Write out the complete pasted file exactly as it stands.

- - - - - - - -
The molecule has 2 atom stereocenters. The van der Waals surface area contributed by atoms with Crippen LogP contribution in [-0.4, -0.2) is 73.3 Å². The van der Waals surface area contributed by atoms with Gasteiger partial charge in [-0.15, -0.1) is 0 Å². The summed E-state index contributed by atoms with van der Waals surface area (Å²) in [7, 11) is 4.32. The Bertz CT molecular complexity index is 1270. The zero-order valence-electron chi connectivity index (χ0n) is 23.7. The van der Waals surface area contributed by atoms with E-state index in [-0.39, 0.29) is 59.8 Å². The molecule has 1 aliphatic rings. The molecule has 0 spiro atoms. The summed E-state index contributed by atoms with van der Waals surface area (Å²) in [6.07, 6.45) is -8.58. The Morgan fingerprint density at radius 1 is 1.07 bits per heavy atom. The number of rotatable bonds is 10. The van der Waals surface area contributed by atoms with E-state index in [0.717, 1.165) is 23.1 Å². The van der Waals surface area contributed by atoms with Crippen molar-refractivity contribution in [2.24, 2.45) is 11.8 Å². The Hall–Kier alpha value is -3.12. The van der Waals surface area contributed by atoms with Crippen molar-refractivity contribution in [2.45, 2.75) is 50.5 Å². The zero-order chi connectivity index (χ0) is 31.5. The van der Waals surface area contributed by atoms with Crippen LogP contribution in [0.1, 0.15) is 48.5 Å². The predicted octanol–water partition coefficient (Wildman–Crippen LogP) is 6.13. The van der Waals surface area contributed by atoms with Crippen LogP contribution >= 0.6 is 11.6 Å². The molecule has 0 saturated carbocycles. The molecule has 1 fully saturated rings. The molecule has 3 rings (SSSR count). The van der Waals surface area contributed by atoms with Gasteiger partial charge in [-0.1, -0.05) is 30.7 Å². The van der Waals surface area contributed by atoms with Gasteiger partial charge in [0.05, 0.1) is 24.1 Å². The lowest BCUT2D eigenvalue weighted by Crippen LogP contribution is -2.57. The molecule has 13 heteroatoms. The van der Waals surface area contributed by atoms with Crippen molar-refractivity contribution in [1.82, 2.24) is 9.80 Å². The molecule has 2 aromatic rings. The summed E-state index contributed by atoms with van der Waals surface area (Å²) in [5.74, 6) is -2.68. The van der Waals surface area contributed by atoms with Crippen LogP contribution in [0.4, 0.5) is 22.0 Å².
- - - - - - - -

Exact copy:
The molecule has 2 atom stereocenters. The van der Waals surface area contributed by atoms with Crippen LogP contribution in [-0.4, -0.2) is 73.3 Å². The van der Waals surface area contributed by atoms with Gasteiger partial charge in [-0.15, -0.1) is 0 Å². The summed E-state index contributed by atoms with van der Waals surface area (Å²) in [7, 11) is 4.32. The Bertz CT molecular complexity index is 1270. The zero-order valence-electron chi connectivity index (χ0n) is 23.7. The van der Waals surface area contributed by atoms with E-state index in [-0.39, 0.29) is 59.8 Å². The molecule has 1 aliphatic rings. The molecule has 0 spiro atoms. The summed E-state index contributed by atoms with van der Waals surface area (Å²) in [6.07, 6.45) is -8.58. The Morgan fingerprint density at radius 1 is 1.07 bits per heavy atom. The number of rotatable bonds is 10. The van der Waals surface area contributed by atoms with E-state index in [0.717, 1.165) is 23.1 Å². The van der Waals surface area contributed by atoms with Crippen molar-refractivity contribution in [2.24, 2.45) is 11.8 Å². The Hall–Kier alpha value is -3.12. The van der Waals surface area contributed by atoms with Crippen molar-refractivity contribution in [2.45, 2.75) is 50.5 Å². The zero-order chi connectivity index (χ0) is 31.5. The van der Waals surface area contributed by atoms with Crippen LogP contribution in [0.1, 0.15) is 48.5 Å². The predicted octanol–water partition coefficient (Wildman–Crippen LogP) is 6.13. The van der Waals surface area contributed by atoms with Crippen LogP contribution >= 0.6 is 11.6 Å². The molecule has 0 saturated carbocycles. The molecule has 1 fully saturated rings. The molecule has 3 rings (SSSR count). The van der Waals surface area contributed by atoms with Gasteiger partial charge in [-0.1, -0.05) is 30.7 Å². The van der Waals surface area contributed by atoms with Gasteiger partial charge in [0.05, 0.1) is 24.1 Å². The lowest BCUT2D eigenvalue weighted by Crippen LogP contribution is -2.57. The molecule has 13 heteroatoms. The van der Waals surface area contributed by atoms with Crippen molar-refractivity contribution in [1.82, 2.24) is 9.80 Å². The molecule has 2 aromatic rings. The summed E-state index contributed by atoms with van der Waals surface area (Å²) in [5.74, 6) is -2.68. The van der Waals surface area contributed by atoms with Crippen LogP contribution in [0.4, 0.5) is 22.0 Å².